NIH grants reflect vibrant biomedical engineering research environment
Research grants from the National Institutes of Health (NIH) are among the hardest to obtain. More than researchers’ past accomplishments and the potential for the success of their projects are weighed in the decision-making process.
The NIH wants researchers who will use new and innovative approaches to making scientific and engineering advances. It wants discoveries the research produces to remedy significant problems, providing solutions that will have far-reaching impacts on improving the lives of the nation’s citizens.
“Only the most promising proposals among those that meet all these criteria are getting grants,” said professor Marco Santello, director of the School of Biological and Health Systems Engineering, one of the Ira A. Fulton Schools of Engineering at Arizona State University. Santello also serves as grant reviewer for the NIH.
He said the hyper-competitive environment, as well as federal budget tightening, is what makes it remarkable that the biomedical engineers, physicists, neurophysiologists and synthetic biologists on the school’s faculty have been awarded several NIH research grants within the past year. The grants amount to more than $7 million in research support.
Grants fund diverse projects
Assistant professor Rosalind Sadleir has been awarded NIH grants of $1.8 million and more than $400,000 for separate research pursuits to develop new imaging techniques for examining the fundamental processes of the brain, and for understanding mechanisms of treatments for neurological disorders and stroke.
Assistant professor Sarah Stabenfeldt has a $2.3 million NIH grant for a project aimed at developing methods to better detect, diagnose and treat traumatic brain damage.
Associate professor Jeffrey Kleim recently received an NIH award for $411,000 to support his work with Stabenfeldt investigating new therapies for treating traumatic brain injuries.
Research led by assistant professor Karmella Haynes to design proteins that will prevent or arrest the development of cancer is being funded by a $390,000 NIH grant.
Xiao Wang, an assistant professor, will lead research supported by an NIH grant of more than $1.5 million to better understand the functions and behavior of the human body’s network of genes. The project is expected to provide knowledge to aid development of medical therapeutics, particularly regenerative medicine techniques.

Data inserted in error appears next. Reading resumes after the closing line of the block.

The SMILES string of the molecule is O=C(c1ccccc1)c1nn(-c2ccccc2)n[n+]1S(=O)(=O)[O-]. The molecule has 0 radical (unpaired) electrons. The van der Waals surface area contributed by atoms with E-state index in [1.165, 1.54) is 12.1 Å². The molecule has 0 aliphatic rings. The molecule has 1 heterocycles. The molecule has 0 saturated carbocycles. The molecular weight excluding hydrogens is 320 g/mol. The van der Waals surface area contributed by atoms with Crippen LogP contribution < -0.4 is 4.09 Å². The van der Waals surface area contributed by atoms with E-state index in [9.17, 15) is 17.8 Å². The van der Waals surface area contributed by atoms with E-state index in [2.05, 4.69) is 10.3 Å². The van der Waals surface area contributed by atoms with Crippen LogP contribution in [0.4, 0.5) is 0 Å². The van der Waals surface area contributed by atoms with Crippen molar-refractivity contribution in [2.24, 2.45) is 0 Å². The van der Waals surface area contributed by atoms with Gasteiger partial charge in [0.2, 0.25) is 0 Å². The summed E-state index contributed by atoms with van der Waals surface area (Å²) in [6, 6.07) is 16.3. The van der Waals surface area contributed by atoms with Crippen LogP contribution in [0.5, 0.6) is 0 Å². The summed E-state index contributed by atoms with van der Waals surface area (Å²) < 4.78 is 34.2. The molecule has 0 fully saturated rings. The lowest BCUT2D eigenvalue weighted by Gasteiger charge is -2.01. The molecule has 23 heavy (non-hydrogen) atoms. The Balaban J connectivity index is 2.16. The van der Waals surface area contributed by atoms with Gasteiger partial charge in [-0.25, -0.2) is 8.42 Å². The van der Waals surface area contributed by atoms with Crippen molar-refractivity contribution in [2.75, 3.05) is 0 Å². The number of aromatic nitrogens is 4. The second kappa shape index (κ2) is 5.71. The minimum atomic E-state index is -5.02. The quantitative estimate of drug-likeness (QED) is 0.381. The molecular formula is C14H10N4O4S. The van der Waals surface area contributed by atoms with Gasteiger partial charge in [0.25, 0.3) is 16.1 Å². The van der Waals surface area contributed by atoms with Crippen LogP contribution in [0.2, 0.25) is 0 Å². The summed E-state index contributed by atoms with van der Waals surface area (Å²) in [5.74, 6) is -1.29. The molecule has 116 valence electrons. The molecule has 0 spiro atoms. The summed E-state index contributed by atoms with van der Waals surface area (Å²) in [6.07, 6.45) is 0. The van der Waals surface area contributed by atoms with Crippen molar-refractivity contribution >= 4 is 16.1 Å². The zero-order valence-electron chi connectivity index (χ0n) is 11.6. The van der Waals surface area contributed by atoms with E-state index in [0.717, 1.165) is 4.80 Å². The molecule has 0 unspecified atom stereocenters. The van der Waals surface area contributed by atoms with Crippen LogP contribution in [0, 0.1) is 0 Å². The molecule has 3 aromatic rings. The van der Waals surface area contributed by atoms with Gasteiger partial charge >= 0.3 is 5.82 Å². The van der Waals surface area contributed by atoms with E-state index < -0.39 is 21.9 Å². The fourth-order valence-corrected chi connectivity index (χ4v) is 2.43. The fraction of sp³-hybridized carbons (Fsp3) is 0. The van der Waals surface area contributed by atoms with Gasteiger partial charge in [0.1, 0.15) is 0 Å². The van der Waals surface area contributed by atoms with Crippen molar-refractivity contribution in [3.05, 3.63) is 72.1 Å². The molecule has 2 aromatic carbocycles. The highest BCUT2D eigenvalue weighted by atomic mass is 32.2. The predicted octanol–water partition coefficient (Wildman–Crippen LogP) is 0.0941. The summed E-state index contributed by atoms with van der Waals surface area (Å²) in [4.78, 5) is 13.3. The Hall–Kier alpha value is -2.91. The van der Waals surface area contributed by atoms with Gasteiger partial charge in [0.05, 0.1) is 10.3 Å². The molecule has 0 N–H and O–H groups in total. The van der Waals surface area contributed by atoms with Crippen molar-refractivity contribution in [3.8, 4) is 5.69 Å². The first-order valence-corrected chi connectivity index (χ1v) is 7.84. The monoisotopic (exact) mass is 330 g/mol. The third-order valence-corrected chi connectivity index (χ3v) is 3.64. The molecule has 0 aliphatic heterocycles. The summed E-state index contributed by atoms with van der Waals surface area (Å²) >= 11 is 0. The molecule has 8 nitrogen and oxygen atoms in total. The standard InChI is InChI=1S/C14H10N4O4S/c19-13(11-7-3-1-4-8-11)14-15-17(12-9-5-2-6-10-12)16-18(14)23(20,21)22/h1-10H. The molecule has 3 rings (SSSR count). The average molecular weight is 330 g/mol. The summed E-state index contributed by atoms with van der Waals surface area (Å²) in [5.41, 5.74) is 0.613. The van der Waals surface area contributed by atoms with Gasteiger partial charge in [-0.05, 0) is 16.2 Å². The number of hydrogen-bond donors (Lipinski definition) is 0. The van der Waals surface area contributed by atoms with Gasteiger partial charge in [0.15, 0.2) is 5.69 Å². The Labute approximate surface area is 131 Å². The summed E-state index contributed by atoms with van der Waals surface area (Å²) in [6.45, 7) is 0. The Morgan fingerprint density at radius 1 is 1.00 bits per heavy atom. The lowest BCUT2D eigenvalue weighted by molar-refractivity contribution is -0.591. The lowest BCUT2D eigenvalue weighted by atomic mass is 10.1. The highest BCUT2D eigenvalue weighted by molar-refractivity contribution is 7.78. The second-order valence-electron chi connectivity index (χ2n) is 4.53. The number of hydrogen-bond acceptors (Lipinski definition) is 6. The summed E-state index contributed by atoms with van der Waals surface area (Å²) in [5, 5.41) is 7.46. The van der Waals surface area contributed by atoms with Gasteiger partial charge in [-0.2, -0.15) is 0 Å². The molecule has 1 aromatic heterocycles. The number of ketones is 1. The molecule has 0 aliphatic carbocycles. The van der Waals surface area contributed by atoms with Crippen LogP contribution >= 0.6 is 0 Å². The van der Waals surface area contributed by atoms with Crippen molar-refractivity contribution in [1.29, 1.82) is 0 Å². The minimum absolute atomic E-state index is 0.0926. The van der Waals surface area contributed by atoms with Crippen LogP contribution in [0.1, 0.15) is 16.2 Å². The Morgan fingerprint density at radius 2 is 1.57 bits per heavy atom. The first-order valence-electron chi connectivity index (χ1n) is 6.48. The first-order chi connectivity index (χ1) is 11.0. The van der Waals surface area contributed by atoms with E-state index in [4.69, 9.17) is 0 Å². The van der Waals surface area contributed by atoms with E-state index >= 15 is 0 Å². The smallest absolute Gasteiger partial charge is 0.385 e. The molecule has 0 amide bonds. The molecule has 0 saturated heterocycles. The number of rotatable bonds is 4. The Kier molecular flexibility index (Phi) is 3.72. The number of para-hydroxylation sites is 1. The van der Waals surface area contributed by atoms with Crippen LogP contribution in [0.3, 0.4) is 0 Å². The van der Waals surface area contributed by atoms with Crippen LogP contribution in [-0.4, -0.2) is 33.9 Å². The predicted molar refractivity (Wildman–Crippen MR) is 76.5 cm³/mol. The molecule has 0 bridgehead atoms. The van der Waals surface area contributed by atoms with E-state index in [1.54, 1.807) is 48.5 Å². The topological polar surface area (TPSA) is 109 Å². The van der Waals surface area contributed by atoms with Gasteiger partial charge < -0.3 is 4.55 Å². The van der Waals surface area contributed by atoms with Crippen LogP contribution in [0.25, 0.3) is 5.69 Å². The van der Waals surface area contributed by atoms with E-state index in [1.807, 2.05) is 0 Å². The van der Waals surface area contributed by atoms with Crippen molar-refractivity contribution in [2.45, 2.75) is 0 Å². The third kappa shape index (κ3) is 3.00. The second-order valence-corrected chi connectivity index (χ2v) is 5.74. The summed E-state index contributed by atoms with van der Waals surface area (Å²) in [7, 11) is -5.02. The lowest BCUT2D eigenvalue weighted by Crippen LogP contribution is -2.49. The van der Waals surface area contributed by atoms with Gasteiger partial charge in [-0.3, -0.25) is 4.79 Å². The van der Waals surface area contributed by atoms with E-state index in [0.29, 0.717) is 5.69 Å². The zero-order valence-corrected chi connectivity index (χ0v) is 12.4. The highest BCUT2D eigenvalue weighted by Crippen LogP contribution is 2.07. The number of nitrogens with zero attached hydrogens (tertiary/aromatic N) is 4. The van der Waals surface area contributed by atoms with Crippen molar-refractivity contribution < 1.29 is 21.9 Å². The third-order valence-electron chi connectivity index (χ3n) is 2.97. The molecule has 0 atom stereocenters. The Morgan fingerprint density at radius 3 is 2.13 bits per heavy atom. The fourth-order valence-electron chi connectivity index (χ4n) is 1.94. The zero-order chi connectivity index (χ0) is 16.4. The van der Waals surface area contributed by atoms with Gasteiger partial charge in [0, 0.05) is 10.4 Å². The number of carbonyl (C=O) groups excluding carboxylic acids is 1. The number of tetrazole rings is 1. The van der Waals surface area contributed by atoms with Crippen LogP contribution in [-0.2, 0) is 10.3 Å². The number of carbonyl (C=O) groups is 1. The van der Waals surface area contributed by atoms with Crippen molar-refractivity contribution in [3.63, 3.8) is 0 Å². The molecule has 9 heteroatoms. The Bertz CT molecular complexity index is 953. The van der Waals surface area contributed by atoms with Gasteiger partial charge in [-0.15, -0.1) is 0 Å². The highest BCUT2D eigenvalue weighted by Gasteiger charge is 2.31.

The NIH awarded $400,000 to a project teaming Santello with researchers at the Mayo Clinic and the Italian Institute of Technology to pursue advances in technology to improve prosthetic hands.
Associate professor Brent Vernon’s $150,000 NIH Small Business Technology Transfer grant is supporting his partnership with Sonoran Biosciences to develop an innovative delivery system for antibiotics to fight infection in open fracture wounds. Sonoran Biosciences was founded by a team led by Derek Overstreet, who worked in Vernon’s lab while earning his doctoral degree in biomedical engineering at ASU. The project involves a clinical partnership with Alex McLaren, who is with the Banner Health Orthopedic Residency Program.
Demonstrating depth of expertise
“For the school’s faculty to get this number of NIH grants in a short span of time is impressive, considering the competition,” said professor Raymond DuBois, executive director of the Biodesign Institute at ASU. “One of ASU's great strengths is the blending of technology science and basic science, and these new grants reflect a coming-of-age for that intersection.”
DuBois himself has been doing research with NIH support for about 25 years, and as much as 40 percent of the research at the Biodesign Institute is funded by the NIH.
The string of grants awarded to researchers in the School of Biological and Health Systems Engineering “demonstrates the depth and breadth of expertise among the faculty, and shows that they are doing research in really important areas,” DuBois said.
Just as extraordinary, Santello said, is that faculty members are earning the kinds of grants that have historically been awarded predominantly to researchers at universities with medical schools on campus.
“These grants are a stamp of approval, a recognition that we are doing research in a wide range of critical endeavors in health and biomedical engineering, and that we have developed a high-quality and thriving research environment,” he said.
Impact on quality of education
A key factor in establishing that reputation, Santello added, are the school’s expanding clinical partnerships with prominent medical institutions, such as the Mayo Clinic, Banner Health, Phoenix Children’s Hospital and Barrow Neurological Institute.
Also helping to bolster the school’s identity is that faculty members are competing for and earning highly sought-after support from other prominent funding sources, particularly the National Science Foundation, the Department of Defense, industry and prominent foundations.
Students in the biomedical engineering program are benefiting from the faculty’s success at attracting high-level research support, as well.
“Students get the opportunity to take classes taught by faculty members who are leaders in their fields, who have diverse specialties, who are involved in high-impact work and are committed to making significant contributions to engineering and science,” Santello said.